Teenager Bradman Thompson from Central Victoria is living up to his name with the bat.
At six-foot-five (195cm), the 14-year-old towers above other kids on the cricket pitch — and it’s there he feels most at home.
“I’ve always had a talent for sports, and I find cricket the most interesting,” Bradman said.
“I really like how cricket has a lot of skill to it, and you’ve got to take your time, there’s no rushing stuff.”
Bradman’s dad Matthew Thompson said his son first discovered cricket when he was struggling with bullying at school.
“Cricket has helped Bradman in lots of ways, especially with his confidence,” Mr Thompson said.
Neil Byer, the president the Maiden Gully Marist Cricket Club, the club Bradman plays for, said lots of kids achieved a huge amount out of community sport.
“They play their sport, they get more confidence, it’s good for their friendship group, and they develop socially as well,” Mr Byers said.
But nobody was quite expecting Bradman to develop as well as he did.
In the last season, Bradman averaged an impressive 275 runs for the season and only got out once, by far the highest average batting score in the district.
“Bradman had a Bradman-like season, if I can say that. It was unbelievable, I was very proud of him,” Mr Thompson said.
“It was splendid. I did really well,” Bradman said.
Disappointment set in when the final was cancelled due to COVID-19, so Bradman was looking forward to some recognition at the local Bendigo District Cricket Association (BDCA) awards.
Matt Thompson and his son were watching the awards live on Facebook.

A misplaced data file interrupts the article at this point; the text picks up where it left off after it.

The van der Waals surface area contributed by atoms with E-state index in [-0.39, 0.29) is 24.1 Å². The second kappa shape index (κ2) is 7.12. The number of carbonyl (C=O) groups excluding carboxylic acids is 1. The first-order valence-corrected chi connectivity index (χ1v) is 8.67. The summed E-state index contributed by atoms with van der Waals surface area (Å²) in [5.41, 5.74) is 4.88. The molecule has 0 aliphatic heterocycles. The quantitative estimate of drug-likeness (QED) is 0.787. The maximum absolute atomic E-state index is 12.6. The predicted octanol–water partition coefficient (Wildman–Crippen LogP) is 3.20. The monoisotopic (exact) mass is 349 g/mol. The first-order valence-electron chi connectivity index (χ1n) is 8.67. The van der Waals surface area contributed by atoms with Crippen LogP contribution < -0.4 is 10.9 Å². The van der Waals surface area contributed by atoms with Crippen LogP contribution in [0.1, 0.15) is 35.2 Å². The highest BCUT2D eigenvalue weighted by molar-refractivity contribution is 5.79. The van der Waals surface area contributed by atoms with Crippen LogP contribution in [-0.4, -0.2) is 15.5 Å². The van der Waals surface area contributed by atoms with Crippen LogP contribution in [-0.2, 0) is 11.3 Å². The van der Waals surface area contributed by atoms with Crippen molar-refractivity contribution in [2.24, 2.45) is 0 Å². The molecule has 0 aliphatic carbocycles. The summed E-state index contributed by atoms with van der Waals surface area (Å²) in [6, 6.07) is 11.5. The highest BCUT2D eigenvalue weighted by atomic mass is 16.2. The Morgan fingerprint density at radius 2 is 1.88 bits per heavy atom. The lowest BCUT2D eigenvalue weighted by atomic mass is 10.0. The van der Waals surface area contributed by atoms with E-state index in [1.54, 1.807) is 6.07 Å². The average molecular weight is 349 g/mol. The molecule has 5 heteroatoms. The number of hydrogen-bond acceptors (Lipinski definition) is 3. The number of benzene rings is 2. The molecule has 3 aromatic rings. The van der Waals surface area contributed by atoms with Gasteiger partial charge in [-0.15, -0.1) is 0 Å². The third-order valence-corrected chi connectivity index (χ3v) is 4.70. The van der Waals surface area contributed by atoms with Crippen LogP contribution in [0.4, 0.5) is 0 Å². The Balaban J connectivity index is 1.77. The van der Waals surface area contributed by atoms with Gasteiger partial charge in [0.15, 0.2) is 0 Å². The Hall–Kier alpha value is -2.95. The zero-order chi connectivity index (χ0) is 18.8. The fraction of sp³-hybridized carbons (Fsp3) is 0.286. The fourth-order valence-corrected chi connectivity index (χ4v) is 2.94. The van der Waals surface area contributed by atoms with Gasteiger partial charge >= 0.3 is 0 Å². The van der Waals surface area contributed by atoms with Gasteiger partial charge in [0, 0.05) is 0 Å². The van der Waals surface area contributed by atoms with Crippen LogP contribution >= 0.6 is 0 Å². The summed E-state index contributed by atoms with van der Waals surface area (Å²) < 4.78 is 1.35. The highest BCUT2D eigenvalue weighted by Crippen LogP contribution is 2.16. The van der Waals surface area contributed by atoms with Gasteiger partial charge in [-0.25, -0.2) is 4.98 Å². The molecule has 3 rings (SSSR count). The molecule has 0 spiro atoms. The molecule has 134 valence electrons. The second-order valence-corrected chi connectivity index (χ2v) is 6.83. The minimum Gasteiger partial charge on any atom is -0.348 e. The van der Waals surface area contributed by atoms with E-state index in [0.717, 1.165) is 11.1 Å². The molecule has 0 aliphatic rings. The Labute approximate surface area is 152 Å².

“He had the most amazing smile on his face as the scores were rolling through, and then his name wasn’t there,” Mr Thompson said.
Due to an administrative error, not all of Bradman’s scores were officially recorded, and the award was given to someone else.
Mr Thompson called the Maiden Gully club, the Bendigo District Cricket Association, Cricket Victoria and even Cricket Australia to try and rectify the situation.
“He’s my little man, my only one, and I wanted to do everything I could to make him feel really good about himself,” Mr Thompson said.
The next ‘Bradman’
Now the club will give Bradman a special award at its next function, to recognise the young star on the rise.
“We’ll highlight the fact that he did win the award, and it wasn’t his fault that he didn’t get it,” Club President Neil Byers said.
“We are going to speak to the BDCA to make sure it never happens again to any other kid.”
Mr Byers said that while it shouldn’t be all about awards, they were important.
“I think when you put in a season of cricket or football, then to get a reward is wonderful, and it means a lot as a kid. I’ve got a lot of awards sitting out in my room there,” Mr Byers said.
Bradman is thrilled to be getting the award, but he’s still got a long way to go to achieve his dreams.
“I think that my dream would be to become nationally known about it,” Bradman said.